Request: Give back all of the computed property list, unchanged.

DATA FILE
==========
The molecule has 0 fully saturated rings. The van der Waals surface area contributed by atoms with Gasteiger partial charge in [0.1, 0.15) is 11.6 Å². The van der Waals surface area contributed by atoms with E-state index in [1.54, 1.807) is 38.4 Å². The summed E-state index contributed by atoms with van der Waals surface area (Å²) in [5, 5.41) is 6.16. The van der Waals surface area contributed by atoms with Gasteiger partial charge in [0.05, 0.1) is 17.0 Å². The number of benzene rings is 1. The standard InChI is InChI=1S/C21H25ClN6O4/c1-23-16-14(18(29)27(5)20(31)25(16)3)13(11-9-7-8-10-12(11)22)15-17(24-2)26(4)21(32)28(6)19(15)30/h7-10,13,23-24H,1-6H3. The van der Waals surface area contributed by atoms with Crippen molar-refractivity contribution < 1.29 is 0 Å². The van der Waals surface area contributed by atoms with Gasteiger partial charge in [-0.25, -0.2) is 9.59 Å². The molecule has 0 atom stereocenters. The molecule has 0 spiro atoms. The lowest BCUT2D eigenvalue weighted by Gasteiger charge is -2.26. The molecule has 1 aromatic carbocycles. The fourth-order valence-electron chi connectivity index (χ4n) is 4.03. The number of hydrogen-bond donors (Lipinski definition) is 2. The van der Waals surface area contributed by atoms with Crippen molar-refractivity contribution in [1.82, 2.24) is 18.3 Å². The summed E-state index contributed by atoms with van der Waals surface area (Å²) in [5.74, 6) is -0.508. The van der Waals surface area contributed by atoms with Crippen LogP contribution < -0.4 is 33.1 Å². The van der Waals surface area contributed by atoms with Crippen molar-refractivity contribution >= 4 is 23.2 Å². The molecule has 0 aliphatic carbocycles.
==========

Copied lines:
The molecule has 0 fully saturated rings. The van der Waals surface area contributed by atoms with Gasteiger partial charge in [0.1, 0.15) is 11.6 Å². The van der Waals surface area contributed by atoms with E-state index in [1.54, 1.807) is 38.4 Å². The summed E-state index contributed by atoms with van der Waals surface area (Å²) in [5, 5.41) is 6.16. The van der Waals surface area contributed by atoms with Gasteiger partial charge in [0.05, 0.1) is 17.0 Å². The number of benzene rings is 1. The standard InChI is InChI=1S/C21H25ClN6O4/c1-23-16-14(18(29)27(5)20(31)25(16)3)13(11-9-7-8-10-12(11)22)15-17(24-2)26(4)21(32)28(6)19(15)30/h7-10,13,23-24H,1-6H3. The van der Waals surface area contributed by atoms with Crippen molar-refractivity contribution < 1.29 is 0 Å². The van der Waals surface area contributed by atoms with Gasteiger partial charge in [-0.25, -0.2) is 9.59 Å². The molecule has 0 atom stereocenters. The molecule has 0 spiro atoms. The lowest BCUT2D eigenvalue weighted by Gasteiger charge is -2.26. The molecule has 1 aromatic carbocycles. The fourth-order valence-electron chi connectivity index (χ4n) is 4.03. The number of hydrogen-bond donors (Lipinski definition) is 2. The van der Waals surface area contributed by atoms with Crippen molar-refractivity contribution in [1.82, 2.24) is 18.3 Å². The summed E-state index contributed by atoms with van der Waals surface area (Å²) in [5.74, 6) is -0.508. The van der Waals surface area contributed by atoms with Crippen LogP contribution < -0.4 is 33.1 Å². The van der Waals surface area contributed by atoms with Crippen molar-refractivity contribution >= 4 is 23.2 Å². The molecule has 0 aliphatic carbocycles.